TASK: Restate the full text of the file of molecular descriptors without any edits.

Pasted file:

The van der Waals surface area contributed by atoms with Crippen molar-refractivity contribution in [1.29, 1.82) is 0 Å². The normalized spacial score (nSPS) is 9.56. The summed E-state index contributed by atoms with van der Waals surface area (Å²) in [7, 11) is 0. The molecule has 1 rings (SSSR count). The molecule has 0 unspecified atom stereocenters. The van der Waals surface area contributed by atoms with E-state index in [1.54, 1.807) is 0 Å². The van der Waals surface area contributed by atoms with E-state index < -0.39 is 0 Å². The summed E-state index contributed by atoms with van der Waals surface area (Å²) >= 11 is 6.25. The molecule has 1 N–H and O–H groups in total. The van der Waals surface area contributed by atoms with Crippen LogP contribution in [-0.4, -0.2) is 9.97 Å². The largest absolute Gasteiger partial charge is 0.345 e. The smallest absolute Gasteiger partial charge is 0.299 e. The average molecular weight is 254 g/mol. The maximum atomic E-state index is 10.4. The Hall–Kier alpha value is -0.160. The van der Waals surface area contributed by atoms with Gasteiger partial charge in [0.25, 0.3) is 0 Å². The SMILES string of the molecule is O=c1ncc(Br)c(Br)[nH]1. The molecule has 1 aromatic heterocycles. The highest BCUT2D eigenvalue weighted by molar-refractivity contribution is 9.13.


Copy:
The van der Waals surface area contributed by atoms with Crippen molar-refractivity contribution in [1.29, 1.82) is 0 Å². The normalized spacial score (nSPS) is 9.56. The summed E-state index contributed by atoms with van der Waals surface area (Å²) in [7, 11) is 0. The molecule has 1 rings (SSSR count). The molecule has 0 unspecified atom stereocenters. The van der Waals surface area contributed by atoms with E-state index in [1.54, 1.807) is 0 Å². The van der Waals surface area contributed by atoms with E-state index < -0.39 is 0 Å². The summed E-state index contributed by atoms with van der Waals surface area (Å²) >= 11 is 6.25. The molecule has 1 N–H and O–H groups in total. The van der Waals surface area contributed by atoms with Crippen LogP contribution in [-0.4, -0.2) is 9.97 Å². The largest absolute Gasteiger partial charge is 0.345 e. The smallest absolute Gasteiger partial charge is 0.299 e. The average molecular weight is 254 g/mol. The maximum atomic E-state index is 10.4. The Hall–Kier alpha value is -0.160. The van der Waals surface area contributed by atoms with Gasteiger partial charge in [0.25, 0.3) is 0 Å². The SMILES string of the molecule is O=c1ncc(Br)c(Br)[nH]1. The molecule has 1 aromatic heterocycles. The highest BCUT2D eigenvalue weighted by molar-refractivity contribution is 9.13.